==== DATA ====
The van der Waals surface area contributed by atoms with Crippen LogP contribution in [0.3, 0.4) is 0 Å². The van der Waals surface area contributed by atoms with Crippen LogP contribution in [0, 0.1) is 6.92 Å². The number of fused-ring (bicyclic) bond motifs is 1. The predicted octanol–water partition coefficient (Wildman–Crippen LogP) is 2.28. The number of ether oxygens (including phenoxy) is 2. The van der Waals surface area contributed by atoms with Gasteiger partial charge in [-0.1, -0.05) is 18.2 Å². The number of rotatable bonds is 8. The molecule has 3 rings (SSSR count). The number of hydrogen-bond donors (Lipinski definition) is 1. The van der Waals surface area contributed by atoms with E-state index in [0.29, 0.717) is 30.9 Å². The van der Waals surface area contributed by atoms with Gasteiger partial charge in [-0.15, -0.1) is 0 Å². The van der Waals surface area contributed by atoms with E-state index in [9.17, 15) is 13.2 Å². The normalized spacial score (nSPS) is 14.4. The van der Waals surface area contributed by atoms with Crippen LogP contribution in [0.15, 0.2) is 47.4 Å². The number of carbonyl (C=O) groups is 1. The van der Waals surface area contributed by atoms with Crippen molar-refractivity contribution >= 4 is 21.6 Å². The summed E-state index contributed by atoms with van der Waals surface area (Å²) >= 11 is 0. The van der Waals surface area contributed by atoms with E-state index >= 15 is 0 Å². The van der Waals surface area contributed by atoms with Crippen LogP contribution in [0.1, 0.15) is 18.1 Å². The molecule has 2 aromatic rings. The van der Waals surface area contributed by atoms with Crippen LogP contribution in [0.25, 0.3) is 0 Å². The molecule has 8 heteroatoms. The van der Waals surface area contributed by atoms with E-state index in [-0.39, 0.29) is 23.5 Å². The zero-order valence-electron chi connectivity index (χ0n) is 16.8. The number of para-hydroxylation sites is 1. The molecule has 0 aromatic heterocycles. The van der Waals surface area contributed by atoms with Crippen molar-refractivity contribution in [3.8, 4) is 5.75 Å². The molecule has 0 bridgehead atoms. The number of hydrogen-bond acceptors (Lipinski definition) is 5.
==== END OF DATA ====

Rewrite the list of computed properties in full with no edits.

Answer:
The van der Waals surface area contributed by atoms with Crippen LogP contribution in [0.3, 0.4) is 0 Å². The van der Waals surface area contributed by atoms with Crippen LogP contribution in [0, 0.1) is 6.92 Å². The number of fused-ring (bicyclic) bond motifs is 1. The predicted octanol–water partition coefficient (Wildman–Crippen LogP) is 2.28. The number of ether oxygens (including phenoxy) is 2. The van der Waals surface area contributed by atoms with Gasteiger partial charge in [-0.1, -0.05) is 18.2 Å². The number of rotatable bonds is 8. The molecule has 3 rings (SSSR count). The number of hydrogen-bond donors (Lipinski definition) is 1. The van der Waals surface area contributed by atoms with E-state index in [0.29, 0.717) is 30.9 Å². The van der Waals surface area contributed by atoms with Gasteiger partial charge in [-0.15, -0.1) is 0 Å². The van der Waals surface area contributed by atoms with E-state index in [9.17, 15) is 13.2 Å². The normalized spacial score (nSPS) is 14.4. The van der Waals surface area contributed by atoms with Crippen LogP contribution in [0.15, 0.2) is 47.4 Å². The number of carbonyl (C=O) groups is 1. The van der Waals surface area contributed by atoms with Crippen molar-refractivity contribution >= 4 is 21.6 Å². The summed E-state index contributed by atoms with van der Waals surface area (Å²) >= 11 is 0. The van der Waals surface area contributed by atoms with E-state index >= 15 is 0 Å². The van der Waals surface area contributed by atoms with Crippen LogP contribution in [0.1, 0.15) is 18.1 Å². The molecule has 2 aromatic rings. The van der Waals surface area contributed by atoms with Crippen LogP contribution in [0.25, 0.3) is 0 Å². The molecule has 8 heteroatoms. The van der Waals surface area contributed by atoms with E-state index in [-0.39, 0.29) is 23.5 Å². The zero-order valence-electron chi connectivity index (χ0n) is 16.8. The number of para-hydroxylation sites is 1. The molecule has 0 aromatic heterocycles. The van der Waals surface area contributed by atoms with Crippen molar-refractivity contribution in [3.8, 4) is 5.75 Å². The molecule has 0 bridgehead atoms. The number of hydrogen-bond acceptors (Lipinski definition) is 5.